The walking bird
The first gobbler I ever killed was dropped about 30 minutes after I missed the first gobbler at which I ever shot.
This incident, too, was on Pond Hill. It was opening day of the 1988 season, misty and cool. I walked relatively silently along an old logging road and as the sky lightened I made a couple yelps on a slate call.
Whammo! Not more than 20 yards from me, roosted in a tree from which I was obscured by heavy pines, a gobble made me jump. I didn’t know what to do so I sat down in the middle of the road and waited.
The gobbler flew down straight away from me and immediately turned and started walking back toward me. I was so excited that I shot too far and missed.
In fact, I missed three times, continuing to shoot at the bird as it flew.
Sure that I must have at least struck the bird, I began doing a grid search through the woods. The subsurface leaves were still dry and I was making quite a racket. This went on for a good long time and then I heard a gobble very close.
A bird with 1.25-inch spurs walked right to me and I shot it. I’m convinced the gobbler heard me and thought I was another turkey walking through the leaves.
My first gobbler of 20 pounds or more came in 1990 from Hampshire County, W.Va., on property owned by the late Jay Kidwell.
I had called this bird toward me in 1988 and again in 1999, but didn’t get to pull the trigger. The first time, hens with him got a bit fidgety and he refused to come around the corner of the hill that was well within shotgun range.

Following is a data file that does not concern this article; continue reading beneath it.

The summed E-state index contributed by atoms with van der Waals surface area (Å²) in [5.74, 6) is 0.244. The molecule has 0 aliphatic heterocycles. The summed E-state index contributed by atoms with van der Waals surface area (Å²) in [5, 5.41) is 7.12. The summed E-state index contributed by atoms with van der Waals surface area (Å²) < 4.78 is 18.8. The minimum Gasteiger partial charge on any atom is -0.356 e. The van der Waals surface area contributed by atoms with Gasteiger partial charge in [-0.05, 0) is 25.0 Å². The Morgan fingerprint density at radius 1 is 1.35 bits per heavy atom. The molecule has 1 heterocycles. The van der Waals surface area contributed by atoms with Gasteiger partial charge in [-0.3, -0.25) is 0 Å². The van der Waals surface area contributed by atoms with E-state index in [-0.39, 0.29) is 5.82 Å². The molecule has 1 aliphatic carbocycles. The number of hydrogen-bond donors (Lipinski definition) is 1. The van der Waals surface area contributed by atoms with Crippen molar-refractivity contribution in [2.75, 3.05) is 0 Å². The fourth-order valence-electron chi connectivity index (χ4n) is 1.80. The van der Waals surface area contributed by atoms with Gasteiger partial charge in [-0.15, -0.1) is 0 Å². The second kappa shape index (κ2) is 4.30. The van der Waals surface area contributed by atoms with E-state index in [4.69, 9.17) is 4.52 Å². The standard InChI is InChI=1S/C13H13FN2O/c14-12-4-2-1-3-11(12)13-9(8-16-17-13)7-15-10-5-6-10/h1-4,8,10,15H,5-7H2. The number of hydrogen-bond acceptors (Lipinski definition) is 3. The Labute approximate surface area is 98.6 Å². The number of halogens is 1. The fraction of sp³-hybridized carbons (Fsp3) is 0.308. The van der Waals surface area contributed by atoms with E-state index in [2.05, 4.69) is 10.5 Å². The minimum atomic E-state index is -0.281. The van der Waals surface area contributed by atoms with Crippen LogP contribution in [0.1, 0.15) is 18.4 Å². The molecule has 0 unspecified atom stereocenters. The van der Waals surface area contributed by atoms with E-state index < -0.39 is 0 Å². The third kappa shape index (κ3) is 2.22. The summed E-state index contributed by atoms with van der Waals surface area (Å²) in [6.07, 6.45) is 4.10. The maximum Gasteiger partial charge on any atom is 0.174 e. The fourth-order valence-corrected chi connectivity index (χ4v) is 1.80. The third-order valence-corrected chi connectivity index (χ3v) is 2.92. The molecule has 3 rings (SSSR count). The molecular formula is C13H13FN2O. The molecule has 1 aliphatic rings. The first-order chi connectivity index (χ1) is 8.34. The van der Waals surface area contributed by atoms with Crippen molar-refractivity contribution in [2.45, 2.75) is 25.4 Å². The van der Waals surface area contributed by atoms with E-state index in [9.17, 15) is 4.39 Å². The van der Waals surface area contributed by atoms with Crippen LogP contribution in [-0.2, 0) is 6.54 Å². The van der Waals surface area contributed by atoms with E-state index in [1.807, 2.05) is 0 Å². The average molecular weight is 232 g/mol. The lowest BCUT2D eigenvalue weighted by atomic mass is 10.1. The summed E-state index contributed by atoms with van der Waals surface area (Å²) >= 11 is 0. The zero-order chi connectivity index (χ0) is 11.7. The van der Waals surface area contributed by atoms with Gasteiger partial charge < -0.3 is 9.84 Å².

The second time, I watched him strut on the other side of a downed tree. He was coming to my calls, but when he cleared that tree he flew out of there like he was launched from a trampoline. I have no idea what spooked him.
The day I got the gobbler I was running late and not sure that I could wade the Little Cacapon River, climb the big power line right of way and slip into the woods before flydown time.
But I got there just as the May morning was beginning to brighten.
I used an owl hooter and the big boy went crazy in a not-too-distant tree. So I got positioned and yelped.
That really set him off. After the first bunch of gobbles the next one was muffled so I knew he had flown down.
Soon I could see his flashbulb head moving behind a fallen log. When he displayed his tail fan, his head would disappear. For a while I watched a fan-head-fan-head-fan-head show.
The only thing I can do with a mouth call is cluck. So I clucked and that was enough.
The gobbler cleared the tree and turned toward me. My father’s Winchester Model 50 is a tight shooting old squirrel gun, but on this day it sent #4 shot at a gobbler and it was tag time.